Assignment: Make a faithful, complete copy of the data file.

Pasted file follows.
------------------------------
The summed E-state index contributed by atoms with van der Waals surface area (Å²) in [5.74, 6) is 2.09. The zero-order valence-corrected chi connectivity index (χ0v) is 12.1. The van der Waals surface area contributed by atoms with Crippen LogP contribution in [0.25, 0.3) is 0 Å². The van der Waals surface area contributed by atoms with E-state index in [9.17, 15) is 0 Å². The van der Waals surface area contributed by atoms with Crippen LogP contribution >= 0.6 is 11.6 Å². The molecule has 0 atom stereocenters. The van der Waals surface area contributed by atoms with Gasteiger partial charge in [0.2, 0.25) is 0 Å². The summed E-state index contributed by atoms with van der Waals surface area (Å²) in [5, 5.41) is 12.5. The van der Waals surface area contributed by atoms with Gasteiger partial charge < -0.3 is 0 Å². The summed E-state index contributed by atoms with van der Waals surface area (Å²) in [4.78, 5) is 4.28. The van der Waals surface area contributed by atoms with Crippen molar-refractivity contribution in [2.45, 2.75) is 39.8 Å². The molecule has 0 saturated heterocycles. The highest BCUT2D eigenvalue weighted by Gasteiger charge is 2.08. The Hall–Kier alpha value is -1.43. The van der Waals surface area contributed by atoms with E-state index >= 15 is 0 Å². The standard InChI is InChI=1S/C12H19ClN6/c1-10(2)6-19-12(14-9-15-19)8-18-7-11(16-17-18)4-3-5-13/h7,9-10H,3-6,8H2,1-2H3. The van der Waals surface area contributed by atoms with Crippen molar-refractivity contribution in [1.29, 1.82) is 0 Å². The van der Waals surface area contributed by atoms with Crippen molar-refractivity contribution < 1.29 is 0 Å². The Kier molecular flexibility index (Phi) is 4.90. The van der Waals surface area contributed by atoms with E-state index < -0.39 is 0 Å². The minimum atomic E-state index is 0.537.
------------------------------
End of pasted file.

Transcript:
The summed E-state index contributed by atoms with van der Waals surface area (Å²) in [5.74, 6) is 2.09. The zero-order valence-corrected chi connectivity index (χ0v) is 12.1. The van der Waals surface area contributed by atoms with Crippen LogP contribution in [0.25, 0.3) is 0 Å². The van der Waals surface area contributed by atoms with E-state index in [9.17, 15) is 0 Å². The van der Waals surface area contributed by atoms with Crippen LogP contribution >= 0.6 is 11.6 Å². The molecule has 0 atom stereocenters. The van der Waals surface area contributed by atoms with Gasteiger partial charge in [0.2, 0.25) is 0 Å². The summed E-state index contributed by atoms with van der Waals surface area (Å²) in [5, 5.41) is 12.5. The van der Waals surface area contributed by atoms with Gasteiger partial charge < -0.3 is 0 Å². The summed E-state index contributed by atoms with van der Waals surface area (Å²) in [4.78, 5) is 4.28. The van der Waals surface area contributed by atoms with Crippen molar-refractivity contribution in [2.45, 2.75) is 39.8 Å². The molecule has 0 saturated heterocycles. The highest BCUT2D eigenvalue weighted by Gasteiger charge is 2.08. The Hall–Kier alpha value is -1.43. The van der Waals surface area contributed by atoms with E-state index >= 15 is 0 Å². The standard InChI is InChI=1S/C12H19ClN6/c1-10(2)6-19-12(14-9-15-19)8-18-7-11(16-17-18)4-3-5-13/h7,9-10H,3-6,8H2,1-2H3. The van der Waals surface area contributed by atoms with Crippen molar-refractivity contribution in [1.29, 1.82) is 0 Å². The van der Waals surface area contributed by atoms with Crippen molar-refractivity contribution < 1.29 is 0 Å². The Kier molecular flexibility index (Phi) is 4.90. The van der Waals surface area contributed by atoms with E-state index < -0.39 is 0 Å². The minimum atomic E-state index is 0.537.